IN RE: C.M., Petitioner, v. M.M., Respondent.
On October 31, 1997, petitioner, paternal grandmother, filed a Petition of Visitation in which she sought to visit with the subject female child, born of the marriage of petitioner's son and the respondent, her daughter-in-law, on June 28, 1991. In the Petition, she stated that such visitation would be in the best interests of the child, and that “(my) son, the child's father, is presently incarcerated at Elmira Prison.” As set forth more fully below, and what makes this case unique, and apparently one of first impression, is that the grandmother sought visitation in the context of a family dynamic where the reason for her son's, the child's father's, incarceration was the serious domestic violence perpetrated against the respondent, mother, in the presence of the child and, on one occasion, in the presence of the grandmother.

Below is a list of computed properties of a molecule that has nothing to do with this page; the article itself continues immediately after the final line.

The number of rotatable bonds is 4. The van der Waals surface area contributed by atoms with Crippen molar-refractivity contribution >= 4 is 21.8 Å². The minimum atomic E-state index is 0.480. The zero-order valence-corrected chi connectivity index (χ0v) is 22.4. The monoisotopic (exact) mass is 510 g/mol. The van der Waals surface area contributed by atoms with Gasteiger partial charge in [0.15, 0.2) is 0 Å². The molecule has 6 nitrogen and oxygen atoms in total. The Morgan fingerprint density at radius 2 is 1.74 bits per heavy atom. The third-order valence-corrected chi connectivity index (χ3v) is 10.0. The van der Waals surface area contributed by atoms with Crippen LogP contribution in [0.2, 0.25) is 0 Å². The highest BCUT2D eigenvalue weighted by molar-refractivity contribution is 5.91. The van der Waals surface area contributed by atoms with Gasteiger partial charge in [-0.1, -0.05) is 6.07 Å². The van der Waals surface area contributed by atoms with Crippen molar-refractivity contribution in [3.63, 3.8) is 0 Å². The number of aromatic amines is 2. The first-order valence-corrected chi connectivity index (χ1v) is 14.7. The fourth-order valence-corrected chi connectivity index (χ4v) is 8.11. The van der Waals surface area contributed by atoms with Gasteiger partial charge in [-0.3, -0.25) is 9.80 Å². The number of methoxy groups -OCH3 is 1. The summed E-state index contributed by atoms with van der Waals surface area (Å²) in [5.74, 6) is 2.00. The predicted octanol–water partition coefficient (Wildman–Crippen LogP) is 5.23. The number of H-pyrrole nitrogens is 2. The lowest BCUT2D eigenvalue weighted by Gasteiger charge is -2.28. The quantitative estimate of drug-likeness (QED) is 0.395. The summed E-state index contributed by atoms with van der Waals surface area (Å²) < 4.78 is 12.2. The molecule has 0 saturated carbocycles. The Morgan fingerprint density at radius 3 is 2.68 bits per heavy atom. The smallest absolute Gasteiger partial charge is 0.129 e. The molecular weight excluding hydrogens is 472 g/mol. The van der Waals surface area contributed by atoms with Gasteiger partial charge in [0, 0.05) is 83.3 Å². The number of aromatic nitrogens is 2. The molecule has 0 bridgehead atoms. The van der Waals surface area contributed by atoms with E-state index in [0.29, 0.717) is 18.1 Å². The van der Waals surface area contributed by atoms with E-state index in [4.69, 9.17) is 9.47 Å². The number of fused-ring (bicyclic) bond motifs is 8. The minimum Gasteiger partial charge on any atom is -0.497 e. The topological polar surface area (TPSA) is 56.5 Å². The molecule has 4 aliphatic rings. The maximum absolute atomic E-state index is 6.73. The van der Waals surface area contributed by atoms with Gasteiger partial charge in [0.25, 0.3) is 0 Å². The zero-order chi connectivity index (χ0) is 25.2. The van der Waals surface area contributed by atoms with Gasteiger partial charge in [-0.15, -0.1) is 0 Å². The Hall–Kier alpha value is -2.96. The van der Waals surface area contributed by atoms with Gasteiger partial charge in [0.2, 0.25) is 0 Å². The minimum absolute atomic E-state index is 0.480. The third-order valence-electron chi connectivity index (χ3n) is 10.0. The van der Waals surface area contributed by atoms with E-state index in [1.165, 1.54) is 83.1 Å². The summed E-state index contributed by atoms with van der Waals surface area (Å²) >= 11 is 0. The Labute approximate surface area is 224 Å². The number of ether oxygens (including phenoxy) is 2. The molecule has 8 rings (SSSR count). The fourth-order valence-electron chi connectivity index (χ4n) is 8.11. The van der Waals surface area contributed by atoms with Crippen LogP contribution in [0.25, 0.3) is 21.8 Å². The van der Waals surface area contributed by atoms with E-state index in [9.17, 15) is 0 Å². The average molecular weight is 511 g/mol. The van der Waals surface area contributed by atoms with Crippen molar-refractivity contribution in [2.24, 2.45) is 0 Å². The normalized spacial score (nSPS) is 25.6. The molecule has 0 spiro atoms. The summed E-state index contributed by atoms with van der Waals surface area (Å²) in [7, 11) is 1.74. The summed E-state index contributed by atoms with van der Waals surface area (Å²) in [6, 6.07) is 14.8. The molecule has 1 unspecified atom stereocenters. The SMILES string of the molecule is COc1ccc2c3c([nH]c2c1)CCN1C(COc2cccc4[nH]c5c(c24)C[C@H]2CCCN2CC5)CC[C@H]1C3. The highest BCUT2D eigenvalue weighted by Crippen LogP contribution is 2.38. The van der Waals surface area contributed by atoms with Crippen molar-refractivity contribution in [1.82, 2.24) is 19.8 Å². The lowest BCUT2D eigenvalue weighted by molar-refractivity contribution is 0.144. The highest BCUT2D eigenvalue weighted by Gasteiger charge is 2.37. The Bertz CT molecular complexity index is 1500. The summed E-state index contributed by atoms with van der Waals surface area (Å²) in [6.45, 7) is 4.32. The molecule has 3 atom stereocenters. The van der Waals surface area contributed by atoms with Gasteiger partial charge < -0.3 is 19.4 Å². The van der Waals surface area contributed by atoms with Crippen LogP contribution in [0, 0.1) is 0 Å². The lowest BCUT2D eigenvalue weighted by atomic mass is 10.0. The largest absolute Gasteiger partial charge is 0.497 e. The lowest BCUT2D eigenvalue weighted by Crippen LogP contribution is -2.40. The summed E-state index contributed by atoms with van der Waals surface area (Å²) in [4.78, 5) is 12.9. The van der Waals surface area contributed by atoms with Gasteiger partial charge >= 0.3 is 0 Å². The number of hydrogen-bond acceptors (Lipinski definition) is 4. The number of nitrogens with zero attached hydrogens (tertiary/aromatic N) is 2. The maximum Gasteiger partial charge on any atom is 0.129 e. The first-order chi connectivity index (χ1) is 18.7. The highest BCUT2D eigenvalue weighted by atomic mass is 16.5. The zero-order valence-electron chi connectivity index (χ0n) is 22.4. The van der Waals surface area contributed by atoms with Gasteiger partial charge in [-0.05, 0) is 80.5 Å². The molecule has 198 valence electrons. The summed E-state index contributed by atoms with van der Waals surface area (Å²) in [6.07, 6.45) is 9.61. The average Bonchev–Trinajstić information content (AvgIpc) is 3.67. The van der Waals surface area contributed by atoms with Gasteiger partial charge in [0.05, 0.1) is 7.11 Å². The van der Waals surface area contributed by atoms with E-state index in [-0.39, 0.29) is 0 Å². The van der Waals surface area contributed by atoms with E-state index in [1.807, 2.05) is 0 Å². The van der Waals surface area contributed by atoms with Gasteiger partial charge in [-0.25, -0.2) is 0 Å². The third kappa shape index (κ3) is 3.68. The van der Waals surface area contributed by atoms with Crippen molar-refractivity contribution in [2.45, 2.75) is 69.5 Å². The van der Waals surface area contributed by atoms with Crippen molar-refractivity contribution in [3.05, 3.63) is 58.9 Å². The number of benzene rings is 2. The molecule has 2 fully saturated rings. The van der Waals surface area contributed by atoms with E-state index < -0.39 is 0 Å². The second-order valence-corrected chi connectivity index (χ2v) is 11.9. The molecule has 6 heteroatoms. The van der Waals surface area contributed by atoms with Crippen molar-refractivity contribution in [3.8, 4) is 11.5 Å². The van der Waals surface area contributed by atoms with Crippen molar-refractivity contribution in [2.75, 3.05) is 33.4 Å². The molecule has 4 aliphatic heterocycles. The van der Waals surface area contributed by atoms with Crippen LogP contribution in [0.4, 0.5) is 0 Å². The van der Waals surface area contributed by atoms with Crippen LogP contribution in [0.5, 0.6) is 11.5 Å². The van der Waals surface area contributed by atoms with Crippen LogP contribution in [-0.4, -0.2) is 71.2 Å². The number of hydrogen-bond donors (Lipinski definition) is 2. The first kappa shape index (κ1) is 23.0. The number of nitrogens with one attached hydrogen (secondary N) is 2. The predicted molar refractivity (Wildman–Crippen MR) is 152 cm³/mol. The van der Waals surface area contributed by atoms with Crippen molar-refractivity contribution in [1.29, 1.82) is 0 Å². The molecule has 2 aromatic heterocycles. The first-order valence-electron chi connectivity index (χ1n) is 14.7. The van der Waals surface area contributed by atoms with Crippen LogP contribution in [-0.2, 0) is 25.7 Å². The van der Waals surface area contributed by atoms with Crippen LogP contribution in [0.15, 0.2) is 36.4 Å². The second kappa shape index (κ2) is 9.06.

Respondent's mother's counsel argued that the petitioner lacks standing to seek visitation with her grandchild “where the grandmother had no relationship with the grandchild and where the grandchild's father is serving a ten (10) year prison term for committing felonious assault upon the grandchild's mother in the presence of the grandchild.” Respondent's counsel submitted a pre-trial Memorandum of Law in support of his position. Petitioner's counsel argued that there was a significant relationship between petitioner and her grandchild, that any lack of contact was due to interference by the mother, that the domestic violence which occurred by the father against the mother should not affect the relationship between the grandmother and her grandchild, and that petitioner was not aware of the domestic violence. Petitioner's counsel argued that petitioner did have standing to bring this petition, and that it would be in the child's best interests to have visitation with her grandmother. The Law Guardian did not take a position until after the hearing.